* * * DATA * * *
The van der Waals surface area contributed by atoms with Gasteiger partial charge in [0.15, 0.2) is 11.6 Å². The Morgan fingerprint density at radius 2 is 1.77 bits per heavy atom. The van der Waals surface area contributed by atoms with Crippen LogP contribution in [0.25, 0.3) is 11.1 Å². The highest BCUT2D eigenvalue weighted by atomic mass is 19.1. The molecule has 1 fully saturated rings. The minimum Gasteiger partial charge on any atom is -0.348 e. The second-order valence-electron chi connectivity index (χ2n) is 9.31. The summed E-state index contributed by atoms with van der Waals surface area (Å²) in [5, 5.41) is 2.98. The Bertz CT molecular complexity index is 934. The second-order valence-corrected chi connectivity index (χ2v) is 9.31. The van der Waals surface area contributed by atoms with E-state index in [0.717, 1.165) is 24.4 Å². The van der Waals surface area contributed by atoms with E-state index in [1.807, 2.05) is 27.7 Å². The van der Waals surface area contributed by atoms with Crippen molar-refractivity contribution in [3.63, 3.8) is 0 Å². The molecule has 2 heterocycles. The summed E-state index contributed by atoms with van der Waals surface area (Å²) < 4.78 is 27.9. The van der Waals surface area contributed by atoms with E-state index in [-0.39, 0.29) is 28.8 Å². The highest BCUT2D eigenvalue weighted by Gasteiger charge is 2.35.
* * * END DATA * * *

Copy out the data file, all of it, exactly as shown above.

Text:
The van der Waals surface area contributed by atoms with Gasteiger partial charge in [0.15, 0.2) is 11.6 Å². The Morgan fingerprint density at radius 2 is 1.77 bits per heavy atom. The van der Waals surface area contributed by atoms with Crippen LogP contribution in [0.25, 0.3) is 11.1 Å². The highest BCUT2D eigenvalue weighted by atomic mass is 19.1. The molecule has 1 fully saturated rings. The minimum Gasteiger partial charge on any atom is -0.348 e. The second-order valence-electron chi connectivity index (χ2n) is 9.31. The summed E-state index contributed by atoms with van der Waals surface area (Å²) in [5, 5.41) is 2.98. The Bertz CT molecular complexity index is 934. The second-order valence-corrected chi connectivity index (χ2v) is 9.31. The van der Waals surface area contributed by atoms with E-state index in [0.717, 1.165) is 24.4 Å². The van der Waals surface area contributed by atoms with E-state index in [1.807, 2.05) is 27.7 Å². The van der Waals surface area contributed by atoms with Crippen molar-refractivity contribution in [3.63, 3.8) is 0 Å². The molecule has 2 heterocycles. The summed E-state index contributed by atoms with van der Waals surface area (Å²) < 4.78 is 27.9. The van der Waals surface area contributed by atoms with E-state index in [-0.39, 0.29) is 28.8 Å². The highest BCUT2D eigenvalue weighted by Gasteiger charge is 2.35.